Akash Gupta is a PhD student at Oklahoma State University in Industrial Engineering and Management. After completing his Masters in Control Systems from Indian Institute of Technology (BHU) - Varanasi, he joined Indian Institute of Management - Ahmedabad as a Research Associate under the Production and Quantitative Methods Area. His research work, published in elite Journals, inspired him for the higher studies and brought him to OSU. Currently, his research orients towards Healthcare Analytics. He has Health Insurance Portability and Accountability Act (HIPAA) certification, and is managing 63 million patient (1.3 Crore) clinical dataset donated to OSU by Cerner Corporation. More specifically, he endeavors to improve the sepsis care by developing an effective diagnostic criteria. Along with his technical expertise, he also enjoys learning Japanese language and have earned JLPT-N4 certificate.
Sepsis, traditionally known as the systemic response to infection, is “a life-threatening organ dysfunction caused by a dysregulated host response to an infection” (Singer et al., 2016). Sepsis develops into septic shock when body organs start behaving abnormally. According to the new definition, the organ dysfunction is identified using the increment of 2 or more in the Sequential [Sepsis-related] Organ Failure Assessment (SOFA) score. Due to technological advancements in pathobiology and epidemiology of sepsis, sepsis definition and diagnostic procedures have been revised to control the high mortality and growing incidence.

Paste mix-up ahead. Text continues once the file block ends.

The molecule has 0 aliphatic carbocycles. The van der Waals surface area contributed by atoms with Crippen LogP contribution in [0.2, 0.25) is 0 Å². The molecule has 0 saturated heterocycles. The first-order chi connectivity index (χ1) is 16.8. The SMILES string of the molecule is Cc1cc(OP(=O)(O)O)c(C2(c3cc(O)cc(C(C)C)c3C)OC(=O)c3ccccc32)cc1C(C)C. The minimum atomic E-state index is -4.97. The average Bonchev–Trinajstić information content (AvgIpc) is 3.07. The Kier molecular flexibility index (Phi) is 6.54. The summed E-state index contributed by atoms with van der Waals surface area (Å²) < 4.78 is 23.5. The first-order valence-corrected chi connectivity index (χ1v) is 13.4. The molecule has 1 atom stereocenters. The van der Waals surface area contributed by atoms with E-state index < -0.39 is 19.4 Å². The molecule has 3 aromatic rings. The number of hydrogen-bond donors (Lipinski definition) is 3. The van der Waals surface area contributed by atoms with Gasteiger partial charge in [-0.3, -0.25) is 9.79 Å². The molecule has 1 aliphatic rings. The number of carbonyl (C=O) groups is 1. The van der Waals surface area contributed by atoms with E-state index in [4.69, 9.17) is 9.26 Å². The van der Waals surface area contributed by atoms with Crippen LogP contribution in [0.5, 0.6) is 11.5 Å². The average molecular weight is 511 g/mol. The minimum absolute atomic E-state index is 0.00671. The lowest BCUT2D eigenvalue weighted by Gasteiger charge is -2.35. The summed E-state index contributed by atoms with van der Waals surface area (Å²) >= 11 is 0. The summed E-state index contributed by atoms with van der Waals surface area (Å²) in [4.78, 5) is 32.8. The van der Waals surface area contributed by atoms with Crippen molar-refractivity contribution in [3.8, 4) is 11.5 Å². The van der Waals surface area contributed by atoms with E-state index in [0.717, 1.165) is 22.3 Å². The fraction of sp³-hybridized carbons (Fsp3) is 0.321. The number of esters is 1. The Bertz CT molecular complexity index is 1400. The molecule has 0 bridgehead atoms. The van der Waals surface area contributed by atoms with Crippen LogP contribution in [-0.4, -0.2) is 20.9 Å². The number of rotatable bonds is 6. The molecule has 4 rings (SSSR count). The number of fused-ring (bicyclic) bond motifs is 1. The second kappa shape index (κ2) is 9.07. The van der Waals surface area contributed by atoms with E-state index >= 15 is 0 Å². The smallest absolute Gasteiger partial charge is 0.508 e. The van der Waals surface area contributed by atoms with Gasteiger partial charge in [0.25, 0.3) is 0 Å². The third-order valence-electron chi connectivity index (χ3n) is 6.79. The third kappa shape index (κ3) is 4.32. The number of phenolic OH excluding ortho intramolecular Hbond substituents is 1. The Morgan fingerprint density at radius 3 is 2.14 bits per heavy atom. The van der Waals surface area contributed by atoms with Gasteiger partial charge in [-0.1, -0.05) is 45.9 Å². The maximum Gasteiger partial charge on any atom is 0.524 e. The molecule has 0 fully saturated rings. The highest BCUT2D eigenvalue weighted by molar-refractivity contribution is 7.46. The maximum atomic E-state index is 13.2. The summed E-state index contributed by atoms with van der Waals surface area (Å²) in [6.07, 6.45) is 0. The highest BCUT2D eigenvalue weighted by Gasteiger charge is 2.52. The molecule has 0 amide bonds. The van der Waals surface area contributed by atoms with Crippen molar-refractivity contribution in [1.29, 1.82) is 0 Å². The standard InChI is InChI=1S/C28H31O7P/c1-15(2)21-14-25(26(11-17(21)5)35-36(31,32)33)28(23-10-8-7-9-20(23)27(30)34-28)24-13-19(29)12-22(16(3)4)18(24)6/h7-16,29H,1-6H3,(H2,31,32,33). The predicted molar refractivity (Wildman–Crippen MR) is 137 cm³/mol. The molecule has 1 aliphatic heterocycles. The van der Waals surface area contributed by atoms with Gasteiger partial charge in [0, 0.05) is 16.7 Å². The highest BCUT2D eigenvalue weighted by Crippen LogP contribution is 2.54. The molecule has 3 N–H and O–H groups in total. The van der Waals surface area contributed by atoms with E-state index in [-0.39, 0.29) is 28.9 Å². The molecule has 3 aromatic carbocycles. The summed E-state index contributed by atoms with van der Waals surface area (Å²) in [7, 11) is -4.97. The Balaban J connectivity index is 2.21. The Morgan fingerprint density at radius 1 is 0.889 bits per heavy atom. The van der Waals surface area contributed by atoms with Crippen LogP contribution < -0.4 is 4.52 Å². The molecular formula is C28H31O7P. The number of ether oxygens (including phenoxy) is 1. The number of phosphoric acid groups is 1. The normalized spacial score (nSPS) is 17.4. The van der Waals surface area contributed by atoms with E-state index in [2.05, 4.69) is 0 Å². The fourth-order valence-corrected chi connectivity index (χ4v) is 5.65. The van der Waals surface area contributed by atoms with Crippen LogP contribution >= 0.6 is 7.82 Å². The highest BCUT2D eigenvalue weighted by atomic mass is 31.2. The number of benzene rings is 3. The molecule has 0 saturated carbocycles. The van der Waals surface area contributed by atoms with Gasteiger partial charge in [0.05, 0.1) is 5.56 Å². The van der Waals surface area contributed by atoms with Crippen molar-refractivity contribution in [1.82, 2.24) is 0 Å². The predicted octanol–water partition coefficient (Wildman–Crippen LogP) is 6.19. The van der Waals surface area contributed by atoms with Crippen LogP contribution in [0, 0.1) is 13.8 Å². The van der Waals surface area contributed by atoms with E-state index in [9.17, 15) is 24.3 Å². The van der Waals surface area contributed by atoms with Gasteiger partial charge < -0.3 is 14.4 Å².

The incidences of sepsis are growing rapidly in United States. According to Centers for Disease Control and Prevention, the number of admissions to intensive care units (ICU) due to sepsis increased 83.75% from 621,000 in 2000 to 1,141,000 in 2008 (Hall et al., 2011). A recent word-wide study showed that for high income countries the incidence of sepsis and severe sepsis were 437 and 270, respectively, per 100,000 person per year in last decade (2005 to 2015) (Fleischmann et al., 2016). Sepsis is considered as one of the most expensive diseases among payers (e.g., insurance companies), with annual cost of treatment of severe sepsis in the United States of approximately $15.4 billion in 2003 that is increased by 57% to $24.3 billion in 2007 (Lagu et al., 2012). It is a leading cause of death for patients admitted to ICUs, with mortality rates ranging from about 20-45% depending on sepsis severity (Rangel-Frausto et al., 1995). Another study found that the admission to hospital due to sepsis consisted only 11.3-11.5% of total admission to hospital while in-hospital mortality among the sepsis patients was very high about 36.9-55% (Liu et al., 2014).
Industrial Engineering & Management
Oklahoma State University
Stillwater, OK, USA-74078
Office Address: 221, ATRC